STREETERVILLE — Cubs Chairman Tom Ricketts shared his high hopes for the team's new Clark Street plaza at the Cubs Convention Saturday: that it would serve as "the town square of the North Side," and fix the area surrounding Wrigley Field, which he has described as "just not that great."
Ricketts said the team's new plaza between the park and Clark Street would remedy the area's current split personality he described as part sports hub, part neighborhood and part singles hangout.
"We want to have things that make it more of a community. We want to make our plaza like the town square of the North Side of Chicago," Ricketts said as part of a panel at the team's annual convention, held this weekend at the Sheraton Hotel and Towers, 301 E. North Water St.
Yet one obstacle to achieving that goal, Ricketts said, is the time constraint proposed for the plaza by Ald. Tom Tunney (44th). He added that he hoped the plaza would be subject to the same alcohol restrictions as any other bar in Wrigleyville.
"I wish the alderman trusted us slightly more," Ricketts said. When Tunney's name came up in a question from the audience during a morning panel discussion, Ricketts joked, "I knew we would get to my favorite topic."
The plaza should be ready "at some point of the end of the baseball season," according to Carl Rice, the team's vice president in charge of the Wrigley restoration, with the full plaza and office building above, including restaurants, to be completed by Opening Day in 2017.
The club plans to have concerts, farmers' markets and even a winter ice rink at the plaza, with a concert capacity of about 7,000.
Crane Kenney, the team's business president, said later in the day at another panel that the team would be looking for "help" from the city to expand its control over the area immediately surrounding the ballpark to 100 feet in all directions. The club is looking to shut down Clark and Addison streets on game days in what he called a security matter.
He said the team was still interested in converting Sheffield Avenue to a "pedestrian mall," calling it "a great opportunity," but added that the same wasn't possible for Waveland Avenue because of the Fire Department station across from the left-field corner.
Otherwise, Ricketts promised "there won't be a lot of major changes" in the current second phase of the Wrigley renovation. Although much is being done in "infrastructure," he added, "replacing almost every piece of steel in the ballpark," little will change otherwise, although the plaza and the team's new clubhouse will be noticeable additions, especially for the players where the clubhouse is concerned.
"We want to treat the guys as well as we can," Ricketts added.
Kenney said the Cubs' offseason construction schedule had been trimmed from 26 weeks to 20 weeks, because they have a team that "wants to play ball into October."
In a Major League Baseball initiative not connected with the renovation, the club will widen netting behind home plate to the edges of both dugouts next season.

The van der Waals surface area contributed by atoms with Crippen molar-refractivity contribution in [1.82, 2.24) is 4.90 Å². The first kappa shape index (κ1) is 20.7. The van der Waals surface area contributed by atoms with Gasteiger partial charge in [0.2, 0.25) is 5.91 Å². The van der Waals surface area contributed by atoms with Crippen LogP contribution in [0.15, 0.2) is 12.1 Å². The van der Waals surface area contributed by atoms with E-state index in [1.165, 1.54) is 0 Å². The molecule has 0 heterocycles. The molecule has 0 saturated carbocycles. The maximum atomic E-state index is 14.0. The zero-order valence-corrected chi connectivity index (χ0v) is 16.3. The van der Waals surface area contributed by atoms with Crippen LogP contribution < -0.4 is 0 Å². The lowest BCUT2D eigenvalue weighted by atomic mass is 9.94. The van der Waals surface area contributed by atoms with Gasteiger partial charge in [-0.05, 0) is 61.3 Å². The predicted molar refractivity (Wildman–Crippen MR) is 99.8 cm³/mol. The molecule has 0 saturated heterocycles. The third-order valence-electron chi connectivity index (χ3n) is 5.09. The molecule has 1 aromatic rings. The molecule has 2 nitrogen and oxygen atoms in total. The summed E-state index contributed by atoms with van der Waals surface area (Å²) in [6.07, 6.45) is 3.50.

Ricketts said fans would notice more changes next year with the third phase of the rehab, including a new gate on the west side of Wrigley expected to improve the time it takes to get into and out of the stadium, although he was quick not to promise too much and to mention the security measures required after the terror attacks in Paris last year.
"Security's not gonna get any easier for us," Ricketts said.
Kenney later added that, for the first time, the team would be deploying metal detectors for fans to pass through this season, so they may want to adjust how much time they leave to get to their seats.
In another timing issue, Kenney announced there would be no 3:05 p.m. Friday games this season, after manager Joe Maddon asked for "more consistency" in start times for the sake of the players. The 3:05 starts were a thorny issue in negotiations with the city on additional night games three years ago.
When asked about the team's recent purchase of three more neighboring rooftop buildings, bringing their total ownership up to 10, Ricketts framed it as a problem-solving effort to resolve ongoing issues with property owners and business interests around the field.
"Over time, we've bought a majority of the rooftops," he said. "We think that's the right way to handle" past conflicts with rooftop owners over sight lines and other issues.
The team is launching a new website, wrigleyrooftops.com, to handle all its rooftop business.
Ricketts was sympathetic to complaints from out-of-town Cubs fans that they sometimes can't get the games on TV, given the way the team's broadcasts are divided up between cable and local outlets. He said he hoped to address that in years to come when the team is freed up to make its own, new TV deal.
"There's a lot of legacy contracts we have to work through," he added, before that can happen.
"Our rights come back to us in 2019," Kenney later added. "That would allow us to start our own network."
There will be a new bar in the bleachers this season, and Kenney said the team would be replacing 7,000 seats in what's called the left-field terrace on the way to replacing all the park's seats over the next five years.
Kenney said the removed seats would be cleaned up and offered for sale, first to the season-ticket holders who occupied them.
"Don't clean them too much," said one interested fan.
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